This Writing Life
Writer and psychologist.
View all posts by Ian Hocking
There will be many who recognise your position, Ian. When I took early retirement I thought writing would be a ‘breeze’, but words are stubborn and often stay put, even when I have considerable time on my hands. I can only conclude that successful novelists pay a very heavy price to see their work in print. As ever, I wish you well. Things may change.
Thanks, Martin. If the words are coming at all, that’s good…
I’ve found time is the biggest killer for writing; not just the lack of it but the length of time it takes for a writer to get out books in a series. That change over a decade or so in terms of the writer you are now as well as the person (in my case it’s been 12 years since I started to write the Secret War book 1), impacts greatly on how a series continues. As a writer, your agenda changes. You may become less interested in a single point of genre or genres, and just a slight shift in interest is like only a degree or two at the centre, but many degrees at the circumference. The direction changes and you have to make a choice to stay true to yourself as a writer or give your readers what you think they want, not what you hope they want. I’ve been in that situation too and it cost me my publisher, but I still think I made the right decision. When you start writing for someone else, and not yourself, you’re not being honest with anyone.
Personally, I would keep on writing. Your non-SF books such as Proper Job and A Moment in Berlin might not have as big a following, but they are still well-loved and great books/collections and serve as a good platform to keep writing what you want …
… And over whatever period of time, regardless of the direction it takes you …
Thanks, Matt! Giving up writing is getting to be a habit with me… I think that the difference between my book The Amber Rooms and the previous ones isn’t too much of a factor in my decision at this point, although it is a bit annoying. I think I’m really just fed up with the whole enterprise. If I can muster up enough bother, I might try to finish off the series in a style more consistent with the first book. But I’m not sure.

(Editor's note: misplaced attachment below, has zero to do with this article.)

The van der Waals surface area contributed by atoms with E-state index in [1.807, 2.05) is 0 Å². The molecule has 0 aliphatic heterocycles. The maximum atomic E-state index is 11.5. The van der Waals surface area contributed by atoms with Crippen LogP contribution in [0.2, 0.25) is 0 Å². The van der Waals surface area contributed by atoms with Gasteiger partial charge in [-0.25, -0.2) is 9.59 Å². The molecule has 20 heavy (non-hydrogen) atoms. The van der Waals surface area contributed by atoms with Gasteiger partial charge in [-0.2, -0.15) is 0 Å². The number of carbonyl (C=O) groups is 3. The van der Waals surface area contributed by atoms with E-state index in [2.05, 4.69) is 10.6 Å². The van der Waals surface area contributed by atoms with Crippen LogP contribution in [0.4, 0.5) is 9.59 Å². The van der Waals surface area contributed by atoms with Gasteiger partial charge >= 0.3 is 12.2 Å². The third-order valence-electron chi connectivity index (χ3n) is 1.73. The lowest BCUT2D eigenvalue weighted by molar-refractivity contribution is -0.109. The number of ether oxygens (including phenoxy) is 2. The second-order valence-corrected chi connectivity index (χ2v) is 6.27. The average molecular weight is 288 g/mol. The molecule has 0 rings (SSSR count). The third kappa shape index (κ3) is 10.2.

Heavy sigh. We will see what the future brings…
I found that getting over the brain barrier of the correct “length” for a novel to be a good way to break the distance between releases. Ebooks don’t have to be a set length.
I’ve gone back to the days of Charles Dickens and started writing in episodes. Instead of 80k words I go for 10k-15k, and I can manage at least one or two of those a month, sometimes one in a week.
If the story carries over to more episodes, then I leave it on a cliff-hangar and pick it up again in the next episode.
It also means you end up with way more “books” in your list.
Both sad and annoyed that you have reached this point – I’m annoyed that how you feel will deprive your readers (hopefully only temporarily) and sad that it may prove permanent. Is it because you’ve had to handle all the production stuff that (in the print world) is done by others? Don’t misunderstand me, I understand, I work for an academic publisher and handling the technical as well as creative stuff is no trivial matter. As you not doubt discovered, you have your creative ichor saying “ooh try this, this’ll work” and your commercial/effort management ichor eventually chimes in with “is it worth the hassle…” Me saying “things may change” seems a bit trite but I’m sure you will come to a decision which is yours (could that be more cheesy). Best wishes.
Thanks for your comment, Ian. At the moment, the problem is holding down what are effectively two jobs, and it’s just not possible. The solution is a getting someone to take some of this load off my shoulders – i.e. a publisher! Maybe I’ll get back to it in a few months, but it’s not looking likely.
Hi Glynn – Thanks for your comment, which I’ve only just saw. I like the idea of writing in smaller pieces. As long as you know where the story is going to end up!
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